The City of Trenton is part of Downriver, a collection of mostly blue-collar communities south of Detroit on the west bank of the Detroit River. The city has a total area of 7.51 square miles, of which 7.28 square miles is land and 0.23 square miles is water. The city is located between Detroit and Monroe, Michigan, in the southeastern part of the state. The city is located on the western bank of the Detroit River and is bounded by Grosse Ile to the east, Riverview to the north, Brownstown Township to the west and south and Woodhaven to the west.
Trenton is known for its waterfront and growing boating community. It is also known as being one of the more affluent Downriver communities.
Many residents are employed in the city's factories such as the Chrysler Trenton Engine Plant, Solutia, and the Trenton Channel Power Plant. Beaumont Hospital - Trenton is located within city limits and has 203 beds. The former McLouth Steel plant is also located in the city. There is rail service in the city. The city operates the 21,000-square-foot Trenton Veterans Memorial Library and a historical museum. Trenton has 15 churches of 10 denominations.
The Battle of Monguagon took place in Trenton on what is now the site of Elizabeth Park. Elizabeth Park is part of the Wayne County park system and was the first county park in Michigan, designated in 1919.
Trenton features an active community revolving around sports. Its downtown area, along West Jefferson Avenue, features an annual craft fair the last weekend of June, called the Trenton Summer Festival.
The recently remodeled Trenton Village Theatre is located in the downtown area. The art deco theater was designed by Charles N. Agree, who also created the Grande Ballroom in Detroit, among many others.
Trenton operates the Bridge Cultural Center at 2427 West Road, a former farmhouse that now houses an array of yearly activities, including an annual Christmas fair and arts and crafts events.
Trenton has four public schools with more than 3,000 students total. The schools are Anderson Elementary School, Hedke Elementary School, Arthurs Middle School (formerly known as Monguagon) and Trenton High School.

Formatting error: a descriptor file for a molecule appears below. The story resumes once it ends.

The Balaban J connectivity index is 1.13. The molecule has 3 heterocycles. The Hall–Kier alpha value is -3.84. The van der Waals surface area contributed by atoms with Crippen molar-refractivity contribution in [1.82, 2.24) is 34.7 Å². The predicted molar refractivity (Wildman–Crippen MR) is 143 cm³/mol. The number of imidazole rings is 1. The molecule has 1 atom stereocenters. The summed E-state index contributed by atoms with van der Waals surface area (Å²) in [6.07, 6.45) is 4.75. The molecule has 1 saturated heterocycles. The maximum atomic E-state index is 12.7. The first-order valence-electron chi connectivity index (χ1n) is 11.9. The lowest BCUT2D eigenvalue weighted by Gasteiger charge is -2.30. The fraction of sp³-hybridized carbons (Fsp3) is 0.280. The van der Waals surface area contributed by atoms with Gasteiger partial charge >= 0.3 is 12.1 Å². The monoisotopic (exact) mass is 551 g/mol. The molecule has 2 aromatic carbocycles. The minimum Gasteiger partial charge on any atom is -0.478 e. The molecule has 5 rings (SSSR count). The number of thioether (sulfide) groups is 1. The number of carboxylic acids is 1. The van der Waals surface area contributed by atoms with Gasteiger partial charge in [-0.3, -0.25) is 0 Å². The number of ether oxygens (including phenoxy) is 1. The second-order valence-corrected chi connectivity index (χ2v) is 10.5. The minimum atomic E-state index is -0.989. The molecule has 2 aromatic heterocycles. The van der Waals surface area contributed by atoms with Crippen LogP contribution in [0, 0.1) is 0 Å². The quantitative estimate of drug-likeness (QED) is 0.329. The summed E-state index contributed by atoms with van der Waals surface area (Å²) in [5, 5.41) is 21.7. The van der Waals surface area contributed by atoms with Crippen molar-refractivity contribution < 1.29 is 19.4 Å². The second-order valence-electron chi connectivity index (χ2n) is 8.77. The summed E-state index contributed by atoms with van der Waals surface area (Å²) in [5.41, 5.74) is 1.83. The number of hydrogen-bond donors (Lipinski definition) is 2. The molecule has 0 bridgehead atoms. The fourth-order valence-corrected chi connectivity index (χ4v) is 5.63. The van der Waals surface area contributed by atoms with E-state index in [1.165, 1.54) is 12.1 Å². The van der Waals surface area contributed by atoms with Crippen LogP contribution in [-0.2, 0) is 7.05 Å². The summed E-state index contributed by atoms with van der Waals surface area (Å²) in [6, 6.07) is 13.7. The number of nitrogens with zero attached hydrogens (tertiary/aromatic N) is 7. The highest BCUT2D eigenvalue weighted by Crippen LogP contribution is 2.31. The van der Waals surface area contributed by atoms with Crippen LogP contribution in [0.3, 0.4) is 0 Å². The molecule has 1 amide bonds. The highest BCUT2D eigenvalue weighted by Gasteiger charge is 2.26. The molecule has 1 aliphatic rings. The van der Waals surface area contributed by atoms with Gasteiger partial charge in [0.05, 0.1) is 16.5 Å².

History & Demographics
The end of the War of 1812 and the signing of the peace treaty signaled the development of the settlements along the Detroit River.
Trenton's founder was Major Abram Caleb Truax. After the War of 1812, Major Truax decided to stay in this area. Truax acquired a large tract of land, the highest ground along the Detroit River, and upon which he erected a sawmill, church and store. It was first laid out to be Truax in 1834, and was then called Truaxton, and later Truago. In 1850, a new plat was recorded under the name of Trenton. It was again incorporated in February of 1855. There were new ventures, and the first dock was built in 1834, by Giles Slocum. Slocum would later marry Major Truax's daughter, Sophia. (Together, they would make their home on Slocum's Island. It is this island that would later become Elizabeth Park.) With the building of the dock, steamboats would make Trenton a regular stop. Business flourished and new settlers arrived.
The population steadily increased until, in 1922, approximately 4,000 citizens resided in Trenton. Today, over 20,000 residents call the beautiful city of Trenton home.
As of the census of 2010, there were 18,853 people, 7,988 households, and 5,159 families residing in the city. The population density was 2,589.7 inhabitants per square mile. There were 8,539 housing units at an average density of 1,172.9 per square mile. The racial makeup of the city was 95.5% White, 1.3% African American, 0.5% Native American, 0.7% Asian, 0.5% from other races, and 1.4% from two or more races. Hispanic or Latino of any race were 3.2% of the population.